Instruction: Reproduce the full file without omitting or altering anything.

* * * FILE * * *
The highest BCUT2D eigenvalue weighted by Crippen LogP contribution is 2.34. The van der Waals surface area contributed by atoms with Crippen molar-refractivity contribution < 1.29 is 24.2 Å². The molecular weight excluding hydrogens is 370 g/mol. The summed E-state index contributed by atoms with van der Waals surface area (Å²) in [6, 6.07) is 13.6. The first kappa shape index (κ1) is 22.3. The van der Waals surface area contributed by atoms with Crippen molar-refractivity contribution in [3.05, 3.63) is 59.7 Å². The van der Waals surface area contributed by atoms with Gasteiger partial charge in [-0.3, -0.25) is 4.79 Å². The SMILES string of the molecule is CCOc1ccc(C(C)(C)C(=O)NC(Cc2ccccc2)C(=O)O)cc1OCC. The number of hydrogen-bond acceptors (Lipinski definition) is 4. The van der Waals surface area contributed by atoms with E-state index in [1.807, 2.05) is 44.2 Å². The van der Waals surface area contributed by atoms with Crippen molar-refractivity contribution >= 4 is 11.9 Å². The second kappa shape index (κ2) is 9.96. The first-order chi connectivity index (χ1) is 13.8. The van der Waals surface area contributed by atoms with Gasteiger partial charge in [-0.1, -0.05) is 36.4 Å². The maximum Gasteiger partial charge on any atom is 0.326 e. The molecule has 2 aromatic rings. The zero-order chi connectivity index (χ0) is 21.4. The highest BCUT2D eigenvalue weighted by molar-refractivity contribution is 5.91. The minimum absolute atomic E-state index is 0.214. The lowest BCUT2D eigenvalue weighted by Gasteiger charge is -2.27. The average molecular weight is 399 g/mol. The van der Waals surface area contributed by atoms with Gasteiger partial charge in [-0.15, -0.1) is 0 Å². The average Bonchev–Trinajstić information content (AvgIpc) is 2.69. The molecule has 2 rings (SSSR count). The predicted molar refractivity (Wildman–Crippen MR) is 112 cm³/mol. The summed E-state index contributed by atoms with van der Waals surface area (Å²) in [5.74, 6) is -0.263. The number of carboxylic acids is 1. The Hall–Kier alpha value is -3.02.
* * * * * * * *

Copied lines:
The highest BCUT2D eigenvalue weighted by Crippen LogP contribution is 2.34. The van der Waals surface area contributed by atoms with Crippen molar-refractivity contribution < 1.29 is 24.2 Å². The molecular weight excluding hydrogens is 370 g/mol. The summed E-state index contributed by atoms with van der Waals surface area (Å²) in [6, 6.07) is 13.6. The first kappa shape index (κ1) is 22.3. The van der Waals surface area contributed by atoms with Crippen molar-refractivity contribution in [3.05, 3.63) is 59.7 Å². The van der Waals surface area contributed by atoms with Gasteiger partial charge in [-0.3, -0.25) is 4.79 Å². The SMILES string of the molecule is CCOc1ccc(C(C)(C)C(=O)NC(Cc2ccccc2)C(=O)O)cc1OCC. The number of hydrogen-bond acceptors (Lipinski definition) is 4. The van der Waals surface area contributed by atoms with E-state index in [1.807, 2.05) is 44.2 Å². The van der Waals surface area contributed by atoms with Crippen molar-refractivity contribution >= 4 is 11.9 Å². The second kappa shape index (κ2) is 9.96. The first-order chi connectivity index (χ1) is 13.8. The van der Waals surface area contributed by atoms with Gasteiger partial charge in [-0.1, -0.05) is 36.4 Å². The maximum Gasteiger partial charge on any atom is 0.326 e. The molecule has 2 aromatic rings. The zero-order chi connectivity index (χ0) is 21.4. The highest BCUT2D eigenvalue weighted by molar-refractivity contribution is 5.91. The minimum absolute atomic E-state index is 0.214. The lowest BCUT2D eigenvalue weighted by Gasteiger charge is -2.27. The average molecular weight is 399 g/mol. The van der Waals surface area contributed by atoms with Gasteiger partial charge in [-0.15, -0.1) is 0 Å². The average Bonchev–Trinajstić information content (AvgIpc) is 2.69. The molecule has 2 rings (SSSR count). The predicted molar refractivity (Wildman–Crippen MR) is 112 cm³/mol. The summed E-state index contributed by atoms with van der Waals surface area (Å²) in [5.74, 6) is -0.263. The number of carboxylic acids is 1. The Hall–Kier alpha value is -3.02.